How to Generate Electricity – How is Electricity Generated

Electricity is the energy made available by the flow of electric charge through a conductor. It is carried by wires or produced by batteries and is used to power machines. Electricity is lifeline of modern world. There are different types of electricity generated through renewable and non-renewable sources of energy.

What is Electricity?

Electricity is flow of electrons from one body to another. In order to understand this is some detail, it is important to understand the structure of an atom. An atom consists of three elements – electrons, protons and neutrons. Electrons are negatively charged (-) particles, protons are positively charged particles (+) and neutrons are neutrally charged or they have no charge. Example: A and B are two objects with 10 electrons and 10 protons each. Due to friction or any other reason, 2 electrons from the outer orbit of object A flows away to object B. Now there are 8 electrons in object A and 12 electrons in object B. The net result of this flow of electrons is that object B will get negatively charged due to excess electrons and object A will get positively charged because of deficit of electrons. This is how electricity is generated.

History of Electricity

In Physics, the law of conservation of energy states that energy can neither be created nor be destroyed. This means that in order to generate electricity, another kind of energy should be used as fuel.

  • Thomas Seebeck (1770-1831): Discovered the “Seebeck Effect”.
  • Michael Faraday (1791-1867): Electromagnetic induction. He also explained how electric currents works.
  • James Maxwell (1831-1879): Translated Faraday’s theories into mathematical expressions.
  • Thomas Alva Edison (1847-1931): Invented the electric bulb
  • Nikola Tesla: Devised the polyphase alternating-current systems that form the modern electrical power industry.
  • Otto Hahn (1879-1968): Explained the process of nuclear fission by which nuclei of atoms of heavy elements can break into smaller nuclei, in the process releasing large quantities of energy.
  • Albert Einstein (1879-1955): Explained that one gram of mass can be converted into a torrential amount of energy

Modern day electricity is a result of all the hard work done by above mentioned great people.

Static Electricity

Static electricity is an electrical charge at rest. This is created by an imbalance of electrons that stay on a specific surface, or in the environmental air. The imbalance of electrons is caused by absence or surplus of electrons. This creates an electrical field that is capable of influencing other objects at a distance. Lightening is an example of static electricity.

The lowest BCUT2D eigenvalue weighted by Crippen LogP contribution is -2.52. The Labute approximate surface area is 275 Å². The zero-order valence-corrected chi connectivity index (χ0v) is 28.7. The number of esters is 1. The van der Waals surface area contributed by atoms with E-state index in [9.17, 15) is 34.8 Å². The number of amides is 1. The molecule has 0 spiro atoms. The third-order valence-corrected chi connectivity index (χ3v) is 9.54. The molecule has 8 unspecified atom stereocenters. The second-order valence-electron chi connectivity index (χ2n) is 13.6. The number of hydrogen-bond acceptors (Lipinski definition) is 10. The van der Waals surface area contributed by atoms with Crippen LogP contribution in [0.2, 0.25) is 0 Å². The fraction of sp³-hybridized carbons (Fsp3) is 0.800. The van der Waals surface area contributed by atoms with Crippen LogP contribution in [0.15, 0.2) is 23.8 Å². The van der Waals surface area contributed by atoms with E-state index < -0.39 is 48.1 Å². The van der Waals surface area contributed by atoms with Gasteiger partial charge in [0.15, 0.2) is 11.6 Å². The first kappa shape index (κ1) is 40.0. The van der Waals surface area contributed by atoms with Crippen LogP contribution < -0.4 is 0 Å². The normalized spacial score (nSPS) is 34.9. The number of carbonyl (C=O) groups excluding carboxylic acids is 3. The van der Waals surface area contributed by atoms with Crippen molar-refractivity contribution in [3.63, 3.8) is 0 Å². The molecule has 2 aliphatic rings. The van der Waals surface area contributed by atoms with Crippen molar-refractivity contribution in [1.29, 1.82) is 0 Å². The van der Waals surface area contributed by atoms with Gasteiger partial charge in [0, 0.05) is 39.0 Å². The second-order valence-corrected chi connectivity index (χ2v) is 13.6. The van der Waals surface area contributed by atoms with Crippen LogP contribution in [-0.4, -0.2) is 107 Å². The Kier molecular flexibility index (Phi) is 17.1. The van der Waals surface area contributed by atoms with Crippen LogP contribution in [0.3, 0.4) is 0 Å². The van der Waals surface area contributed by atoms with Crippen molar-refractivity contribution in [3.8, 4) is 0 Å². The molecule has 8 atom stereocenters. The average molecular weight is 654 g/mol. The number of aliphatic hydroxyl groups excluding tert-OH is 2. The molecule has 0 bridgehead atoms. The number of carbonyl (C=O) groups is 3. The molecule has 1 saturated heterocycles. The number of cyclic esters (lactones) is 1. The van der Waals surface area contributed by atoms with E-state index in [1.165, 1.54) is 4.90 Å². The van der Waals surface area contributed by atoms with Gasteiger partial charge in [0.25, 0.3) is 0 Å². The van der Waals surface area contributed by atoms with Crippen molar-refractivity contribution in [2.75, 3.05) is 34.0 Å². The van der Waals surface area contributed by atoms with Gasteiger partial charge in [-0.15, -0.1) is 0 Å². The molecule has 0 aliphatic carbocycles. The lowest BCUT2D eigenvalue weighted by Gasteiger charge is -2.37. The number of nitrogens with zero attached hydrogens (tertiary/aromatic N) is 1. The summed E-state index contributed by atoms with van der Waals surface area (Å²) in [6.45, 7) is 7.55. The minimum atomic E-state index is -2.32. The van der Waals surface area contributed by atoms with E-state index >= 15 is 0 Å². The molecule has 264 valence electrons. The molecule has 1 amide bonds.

Static Electricity

Static Electricity

Current Electricity

Current electricity can be defined as electricity that flows through a circuit, or a continuous unbroken path. This path is a good conductor of electricity such as copper. Read: How Electronic / Electrical Circuit Works

Current Electricity

Current Electricity

How to Generate Electricity

Generating electricity need knowledge about electronics, electronic components, engineering, physics and chemistry. There are various sources to generate energy – renewable and nonrenewable.

Hydroelectricity / Hydro Electric Power

Hydroelectricity is the most common method of generating electricity. Water is stored is a high dam or an artificial or natural lake or reservoir. This water stored in a high place has gravitational potential energy. Down this source of falling water is a power station equipped with water turbines. Potential energy is converted to kinetic energy when water falls down. This kinetic energy rotates the water turbines to generate electricity.

Hydroelectricity

Hydroelectricity

Wind Energy or Wind Power

Wind is a renewable source of generating energy. Kinetic energy of moving air rotates fan blades of windmills. These blades are connected with turbines. Rotating blades of windmills rotate the turbine to generate electricity.

Wind Energy

Wind Energy

Solar Energy or Solar Power

Solar energy is a renewable source to generate electricity. Artificially created solar cells store and convert solar energy into electricity. These solar cells are mainly of two types: Crystalline silicon solar cells and “Thin-film” or polycrystalline PV cells.

Solar Electricity

Solar Electricity

Generating Electricity with Fossil Fuels

Fossil fuels such as coal and oil is used to generate heat. This heat converts water into steam at very high temperature and high pressure. This steam at high pressure drives a steam turbine. The rotating shaft of the steam turbine is coupled to the armature of the alternator to generate electricity.

Generating Electricity with Fossil Fuels

Generating Electricity with Fossil Fuels

Generating Electricity with Tidal Power / Wave Power

This a new technology to extract energy from movement of water in a tidal estuary and from motion of waves. The basic principle behind generating electricity the same – to drive a mechanical turbine.

Generating Electricity with Tidal Power / Wave Power

Generating Electricity with Tidal Power / Wave Power

Geothermal Energy

Geothermal energy is energy from within the earth. The earth from inside is too hot. This heat from within the earth can be used to turn turbines and produce electricity. This technology is still a subject matter of further research and engineering.

Geothermal Energy

Geothermal Energy

Nuclear Energy

Nuclear fission is a process in which radioactive atomic nuclei break down and release energy in the form of radiation. This energy is further used to turn turbines and produce electricity.

Electricity Generated from Nuclear Energy

Electricity Generated from Nuclear Energy